I’m getting a strong sense that it’s time for the tough (me?) to get going, to pull oneself up by the boot straps and get down to brass tacks. Time to get back on the front lines and keep going. Time to clean up this joint (house/studio) and back to the business of making art and living life. To both, follow the examples set for me and to be an example for those coming up, after me.

My mom was a strong believer in old sayings and recognized their significance. She often referred to them and passed them on. Both my mom and dad would be telling us now, ” don’t give up, keep going.” Their generation truly was the “great generation!” I miss them. I miss their encouragement.

I like to research these oldies but goodies, interesting & remarkably, they hold true:

Get down to brass tacks – Deal with basic realities, hard facts or details of immediate practical importance.

The origin perhaps refers to fabric shops a strip of metal, a yard in length, is ofter set along the edge of the corner so that material can easily be measured. An alternative to this used to be and sometimes still is, two brass nails set a certain distance apart. After a customer had selected a fabric, the sales assistant would suggest getting down to the brass tacks to work out the practical details of measurement and price.

Boot Straps –Improve your situation by your own efforts.

The origin of this descriptive phrase isn’t known. It refers of course to boots and their straps (laces) and to the imagined feat of a lifting oneself off the ground by pulling on one’s bootstraps. This impossible task is supposed to exemplify the achievement in getting out of a difficult situation by one’s own efforts.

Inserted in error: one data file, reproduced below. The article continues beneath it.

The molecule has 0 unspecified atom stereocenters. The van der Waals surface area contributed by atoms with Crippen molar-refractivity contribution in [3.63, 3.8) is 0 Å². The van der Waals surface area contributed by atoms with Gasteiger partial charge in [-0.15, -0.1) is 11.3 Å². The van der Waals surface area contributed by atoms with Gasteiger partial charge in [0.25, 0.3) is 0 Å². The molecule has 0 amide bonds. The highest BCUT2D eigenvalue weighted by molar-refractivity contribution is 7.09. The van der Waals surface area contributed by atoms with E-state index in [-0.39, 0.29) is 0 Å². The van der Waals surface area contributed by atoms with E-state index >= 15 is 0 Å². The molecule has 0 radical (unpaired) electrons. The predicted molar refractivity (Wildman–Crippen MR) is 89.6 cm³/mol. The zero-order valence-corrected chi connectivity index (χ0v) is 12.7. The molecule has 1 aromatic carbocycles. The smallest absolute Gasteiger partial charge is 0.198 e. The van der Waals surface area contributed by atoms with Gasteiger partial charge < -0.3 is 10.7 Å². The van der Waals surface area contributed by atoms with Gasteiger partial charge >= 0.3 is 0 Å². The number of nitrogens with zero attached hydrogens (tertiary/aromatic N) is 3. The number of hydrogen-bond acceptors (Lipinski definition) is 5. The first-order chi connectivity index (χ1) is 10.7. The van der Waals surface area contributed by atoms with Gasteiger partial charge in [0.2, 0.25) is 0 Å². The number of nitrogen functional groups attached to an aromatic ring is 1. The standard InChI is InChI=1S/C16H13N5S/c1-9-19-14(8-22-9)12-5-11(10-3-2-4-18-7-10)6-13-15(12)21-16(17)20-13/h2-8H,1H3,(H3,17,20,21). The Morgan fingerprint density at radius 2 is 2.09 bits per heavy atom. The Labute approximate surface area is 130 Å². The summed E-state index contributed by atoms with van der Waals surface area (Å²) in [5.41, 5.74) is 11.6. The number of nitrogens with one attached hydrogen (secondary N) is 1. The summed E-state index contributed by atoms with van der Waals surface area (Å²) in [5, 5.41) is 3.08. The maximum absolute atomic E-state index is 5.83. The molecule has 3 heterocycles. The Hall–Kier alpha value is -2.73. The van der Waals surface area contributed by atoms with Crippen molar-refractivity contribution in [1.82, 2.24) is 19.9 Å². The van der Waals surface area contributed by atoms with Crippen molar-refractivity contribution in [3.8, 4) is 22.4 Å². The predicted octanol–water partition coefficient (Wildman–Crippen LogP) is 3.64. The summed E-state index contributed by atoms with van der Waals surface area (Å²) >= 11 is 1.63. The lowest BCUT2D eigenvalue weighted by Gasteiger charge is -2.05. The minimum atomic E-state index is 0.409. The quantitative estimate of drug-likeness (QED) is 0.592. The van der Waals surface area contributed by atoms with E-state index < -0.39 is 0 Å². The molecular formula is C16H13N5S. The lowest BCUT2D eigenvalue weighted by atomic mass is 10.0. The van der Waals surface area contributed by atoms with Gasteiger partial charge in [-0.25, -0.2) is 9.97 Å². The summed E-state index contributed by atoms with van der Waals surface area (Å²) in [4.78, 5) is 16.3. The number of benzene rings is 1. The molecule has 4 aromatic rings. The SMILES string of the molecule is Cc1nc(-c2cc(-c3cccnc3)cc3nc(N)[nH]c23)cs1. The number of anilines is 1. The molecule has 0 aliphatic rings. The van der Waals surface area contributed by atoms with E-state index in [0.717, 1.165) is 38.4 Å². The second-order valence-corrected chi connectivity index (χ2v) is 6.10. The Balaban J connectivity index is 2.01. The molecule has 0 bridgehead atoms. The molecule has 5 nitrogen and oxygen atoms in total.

The past few months have been tough going.

When the going gets tough, the tough get going. – When a situation is difficult or dangerous, strong people work harder to resolve the problem. This saying relies on a difficult play on words; it could be rephrased word-for-word as: “When the situation becomes hard, strong people start working.”

Origin, this saying is attributed both to Joseph P. Kennedy (1888-1969), father of the USA President John F. Kennedy, and to Norwegian-born American football player and coach Knute Rockne (1888-1931).

The Armor of God – “Finally, be strong in the Lord and in the strength of His might. Put on the full armor of God,…   Eph. 6:10-11